All hospital visitors are recommended to wear a medical face mask. Expand this message for information about visiting hospital.

Last updated:
13 March 2023

Some visitor restrictions for all Te Whatu Ora Waitaha Canterbury hospitals and health facilities remain in place, but we have relaxed others.

There is still a heightened risk to vulnerable people in hospital and so we recommend all people wear a mask when visiting any of our facilities and follow other advice designed to keep patients, staff and  visitors safe.

To keep everybody safe:

  • Visitors or support people must not visit our facilities if they are unwell. Do not visit if you have recently tested positive for COVID-19 and haven’t completed your isolation period.
  • Patients may have more than one visitor, except in some situations such as multi-bed rooms where it can cause overcrowding.
  • Surgical/medical masks are recommended to be worn at all sites. Masks will be provided if you don’t have one.
  • For Specialist Mental Health Services everyone is strongly encouraged to wear a face mask in all inpatient areas and areas where consumers are receiving care (i.e. community appointments, home-visits, transporting people). Discretion may be applied in cases where masks impair your ability to communicate effectively.
  • Visitors must not eat or drink in multibed rooms because of the increased risk when multiple people remove their face mask in the same space.
  • Hand sanitiser is available and must be used.

Thank you in advance for your patience and understanding as our staff work hard to protect and care for some of the most vulnerable in our community.

Visiting patients with COVID-19

  • People can visit patients who have COVID-19 but they must wear an N95 mask – this will be provided if you don’t have one.
  • Other methods of communication will be facilitated e.g. phone, Facetime, Zoom, WhatsApp etc where visits aren’t possible.

All of our Hospitals

Visiting hours for our hospitals have returned to pre COVID-19 hours with the exception of Christchurch Women’s Hospital.

All visitors are recommended to wear a medical face mask.

Parents/caregivers are able to be with their child in hospital and visitors are now allowed, except for the Children’s Haematology and Oncology Day stay where just one parent/caregiver is able to attend their appointment with their child. Exceptions by special arrangement only.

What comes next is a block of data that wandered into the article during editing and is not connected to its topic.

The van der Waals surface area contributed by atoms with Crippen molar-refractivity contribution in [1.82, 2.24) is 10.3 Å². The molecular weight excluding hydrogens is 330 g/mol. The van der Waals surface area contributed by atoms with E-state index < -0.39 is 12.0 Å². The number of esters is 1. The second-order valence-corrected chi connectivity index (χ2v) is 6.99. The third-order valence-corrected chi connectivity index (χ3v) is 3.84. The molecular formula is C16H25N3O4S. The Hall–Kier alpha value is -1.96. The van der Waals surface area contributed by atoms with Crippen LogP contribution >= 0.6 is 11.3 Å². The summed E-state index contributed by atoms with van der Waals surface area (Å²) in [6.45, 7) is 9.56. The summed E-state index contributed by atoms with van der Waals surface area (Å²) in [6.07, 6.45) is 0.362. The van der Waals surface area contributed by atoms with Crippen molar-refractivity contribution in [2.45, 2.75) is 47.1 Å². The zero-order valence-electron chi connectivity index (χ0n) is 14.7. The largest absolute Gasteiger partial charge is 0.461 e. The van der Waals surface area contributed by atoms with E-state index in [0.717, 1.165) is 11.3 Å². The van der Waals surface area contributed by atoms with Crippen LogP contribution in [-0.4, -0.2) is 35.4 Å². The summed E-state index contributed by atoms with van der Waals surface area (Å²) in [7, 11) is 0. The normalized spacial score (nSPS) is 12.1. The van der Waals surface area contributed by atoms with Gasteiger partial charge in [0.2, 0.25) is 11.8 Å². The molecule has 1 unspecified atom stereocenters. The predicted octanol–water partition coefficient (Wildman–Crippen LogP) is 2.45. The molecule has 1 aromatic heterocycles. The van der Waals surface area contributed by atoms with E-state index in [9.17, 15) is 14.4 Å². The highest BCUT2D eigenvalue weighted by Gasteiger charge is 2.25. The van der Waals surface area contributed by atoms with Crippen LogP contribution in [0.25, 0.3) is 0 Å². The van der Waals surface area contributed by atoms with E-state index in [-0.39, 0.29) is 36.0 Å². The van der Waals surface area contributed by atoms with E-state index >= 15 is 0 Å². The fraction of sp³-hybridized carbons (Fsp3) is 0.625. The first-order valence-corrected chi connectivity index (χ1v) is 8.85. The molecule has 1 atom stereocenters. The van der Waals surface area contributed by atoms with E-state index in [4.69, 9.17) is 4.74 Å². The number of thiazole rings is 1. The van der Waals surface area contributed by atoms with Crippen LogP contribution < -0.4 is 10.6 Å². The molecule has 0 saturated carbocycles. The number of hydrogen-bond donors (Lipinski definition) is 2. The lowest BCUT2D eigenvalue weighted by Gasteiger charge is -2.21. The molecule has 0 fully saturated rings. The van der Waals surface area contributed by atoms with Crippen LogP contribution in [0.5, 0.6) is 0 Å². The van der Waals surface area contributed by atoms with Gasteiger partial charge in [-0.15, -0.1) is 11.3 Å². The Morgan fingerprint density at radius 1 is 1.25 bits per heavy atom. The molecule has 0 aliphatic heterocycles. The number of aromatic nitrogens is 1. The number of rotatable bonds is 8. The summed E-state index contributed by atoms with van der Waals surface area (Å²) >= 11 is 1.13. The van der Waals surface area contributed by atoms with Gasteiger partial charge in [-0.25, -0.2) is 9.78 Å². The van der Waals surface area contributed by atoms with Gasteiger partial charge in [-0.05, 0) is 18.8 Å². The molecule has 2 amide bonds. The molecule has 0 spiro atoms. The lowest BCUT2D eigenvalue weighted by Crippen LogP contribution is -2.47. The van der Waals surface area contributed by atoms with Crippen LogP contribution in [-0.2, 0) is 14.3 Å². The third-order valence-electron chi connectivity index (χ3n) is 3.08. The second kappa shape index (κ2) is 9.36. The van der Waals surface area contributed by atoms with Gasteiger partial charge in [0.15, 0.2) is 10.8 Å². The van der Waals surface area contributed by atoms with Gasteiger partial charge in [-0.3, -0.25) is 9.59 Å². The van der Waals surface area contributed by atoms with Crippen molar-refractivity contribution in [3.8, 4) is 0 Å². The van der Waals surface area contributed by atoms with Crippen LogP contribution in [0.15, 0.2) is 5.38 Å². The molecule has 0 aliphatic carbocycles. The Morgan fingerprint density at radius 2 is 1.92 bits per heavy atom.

Patients and visitors should also read the additional more detailed visiting guidelines for each specific hospital.

More COVID-19 information

Minor Health Conditions Service

This winter, Te Whatu Ora encouraged you to choose well for yourself and your whānau by making your local community pharmacy the place to visit for advice, medicines, or if necessary, referral for further support for minor health conditions.

As part of the Winter Preparedness Plan to reduce pressure on the health system, Te Whatu Ora funded the Minor Health Conditions Service through community pharmacies. This provided advice and, if needed, free medicines or referral for further support for some groups of people, for a range of minor health conditions. Funding for this service ended on Saturday 30 September 2023.

Did you use the Minor Health Conditions Service?

Te Whatu Ora is evaluating the impact of this winter service to understand whether it helped relieve pressure on the health system and whether it had other benefits that makes this service, or one like it, good use of health spending in the future.

We want to hear from you, particularly if you used this service in a community pharmacy. You can provide feedback on your experience here:

While the funding of this pilot service  has come to an end, community pharmacy remains an important part of the health and wellbeing services available to you. As trained health professionals, pharmacists provide trusted advice, and recommend medicines and other products, or if necessary, referral for further support, for the benefit of your health and wellbeing.


Page last updated: 2 October 2023

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